On January 12, the government of Abkhazia published a statement that paves the way for the breakaway Georgian region to join Russian sanctions against Turkey. The move further reduces Abkhazia’s political autonomy and pushes it into Moscow’s arms. Bilateral trade between Abkhazia and Turkey in 2014 was estimated to be $200 million, only a little less than the $290 million in trade between Abkhazia and Russia. Estimates of the size of the Abkhaz diaspora in Turkey range from 200,000 to one million people, while there are only about 120,000 ethnic Abkhaz in Abkhazia itself. Since there are no direct transportation links between Turkey and Abkhazia, Russia is the only possible transit point that members of the Abkhaz diaspora can use to travel to the territory. However, Russia reintroduced a visa regime for Turkish citizens, which means members of the Abkhaz diaspora who want to visit Abkhazia will have to obtain Russian visas and will face additional hurdles during their visits (Kavkazskaya Politika, January 14).
Abkhazia will receive no benefits for joining Russian sanctions against Turkey; yet, the territory followed Kremlin orders. Russia officially recognized Abkhazia as a sovereign state along with South Ossetia, another breakaway Georgian territory, in 2008 following the short but bloody war between Russia and Georgia. No other significant country other than Russia recognized either Abkhazia or South Ossetia. Hence, Abkhazia heavily depends on Russian military and financial support.
Acting in the capacity of a Russian presidential aide, Vladislav Surkov played a pivotal role in persuading Abkhazia to join the sanctions. Surkov claimed Moscow realized that Abkhazia and Turkey had many ties and tried to implement only targeted sanctions against Turkish companies. The current president of Abkhazia, Raul Khajimba, who is a former employee of Russia’s security services, reassured Abkhazia that the sanctions would not harm its economic interests (Sputnik-abkhazia.ru, December 29, 2015).
Meanwhile, many Abkhazians, including politicians, were startled by the government’s decision to join the Russian sanctions regime. A local parliamentary deputy, Beslan Tsvinaria, said the sanctions would hit the Abkhaz diaspora in Turkey and undermine Abkhazian efforts to gain greater international recognition among other countries despite Georgian opposition (Ekhokavkaza.com, January 12). Other Abkhaz say that they do not like being manipulated by Russia. Along with a “stick,” Surkov also offered the Abkhazians a “carrot”—about $50 million in Russian financial assistance (Kavkazskaya Politika, January 14). At the same time, Moscow promised to finance increased pensions for Abkhazian residents who hold Russian passports (Sputnik-abkhazia.ru, December 29). However, some Abkhazians doubt that Russia will keep its promises, given how quickly Russian finances are deteriorating.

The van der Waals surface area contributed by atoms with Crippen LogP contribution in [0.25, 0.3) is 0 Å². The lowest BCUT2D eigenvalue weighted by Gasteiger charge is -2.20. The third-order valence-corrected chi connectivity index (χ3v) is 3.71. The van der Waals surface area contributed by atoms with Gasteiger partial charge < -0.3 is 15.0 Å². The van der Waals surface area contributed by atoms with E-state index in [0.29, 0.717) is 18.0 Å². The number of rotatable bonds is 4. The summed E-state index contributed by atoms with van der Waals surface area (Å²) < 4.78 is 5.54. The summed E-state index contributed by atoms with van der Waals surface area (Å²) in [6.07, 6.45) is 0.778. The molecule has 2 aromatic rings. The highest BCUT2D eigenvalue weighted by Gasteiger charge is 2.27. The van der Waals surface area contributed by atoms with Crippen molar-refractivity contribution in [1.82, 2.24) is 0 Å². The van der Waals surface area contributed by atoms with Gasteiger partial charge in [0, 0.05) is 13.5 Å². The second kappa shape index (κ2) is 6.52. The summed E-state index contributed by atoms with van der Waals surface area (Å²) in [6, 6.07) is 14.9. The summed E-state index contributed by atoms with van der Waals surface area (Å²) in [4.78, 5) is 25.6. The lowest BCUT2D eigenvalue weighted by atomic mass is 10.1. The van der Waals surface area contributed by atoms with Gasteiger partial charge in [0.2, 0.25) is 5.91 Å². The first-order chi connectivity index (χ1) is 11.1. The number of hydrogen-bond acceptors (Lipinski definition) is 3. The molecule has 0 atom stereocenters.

Amid the rising Russian-Turkish tensions, some Turkish airlines, such as the budget carrier Pegasus Airlines, have started to experience difficulties in servicing their flights to Russia and the North Caucasus. On January 5, the company was forced to suspend flights to Russia, because its crews had not been granted Russian visas (Lenta.ru, January 5).
The fact that the government in Sukhumi acted against Abkhazia’s interests is not the biggest puzzle in this breakaway region’s move to join the Russian sanctions against Turkey, given that regional authorities receive adequate financial assistance from Moscow and depend on Russia for their security. Rather, the puzzling aspect of the move is how much effort Moscow is willing to make to keep tiny Abkhazia under its tight control.
Vladislav Surkov currently has the modest title of aide to Vladimir Putin. For some time, Surkov’s influence in Putin’s administration seemed to be waning. However, his recent meeting with US Assistant Secretary of State for European and Eurasian Affairs Victoria Nuland in Kaliningrad, where the two sides discussed Ukraine, indicates that Surkov’s influence in the Kremlin remains considerable, given that the Ukrainian question is arguably among the most important issues for Russian foreign policy (Unian.info, January 15).
It turns out that the person who was dispatched to resolve issues of the highest priority for Russia and President Putin was at the same time participating in arm-twisting the Abkhazian government to pressure it into severing ties with Turkey. Abkhazia apparently plays a significantly more prominent role in the thinking of the Kremlin than commonly assumed. The Kremlin is likely thinking about Abkhazia’s strategic location on the Black Sea coast, along with Crimea, which makes both territories especially valuable for the Russian government. Thus, Moscow is prepared to invest a lot of effort to push for greater control over these areas. Rationality is not necessarily a part of the Kremlin’s calculations in Abkhazia, apart from the logic of continual territorial expansion and control. Moscow may be sensing that its financial capabilities will soon plummet drastically and is attempting to finalize its ownership of Abkhazia to the extent possible.
Despite Russia’s efforts to remove the last barriers to Abkhazia’s annexation, the Abkhazians still resist allowing foreigners (predominantly Russians) from buying real estate in the republic without restrictions. The Abkhaz are scared of turning into a minority in what they see as their republic (Ekhokavkaza.com, January 6).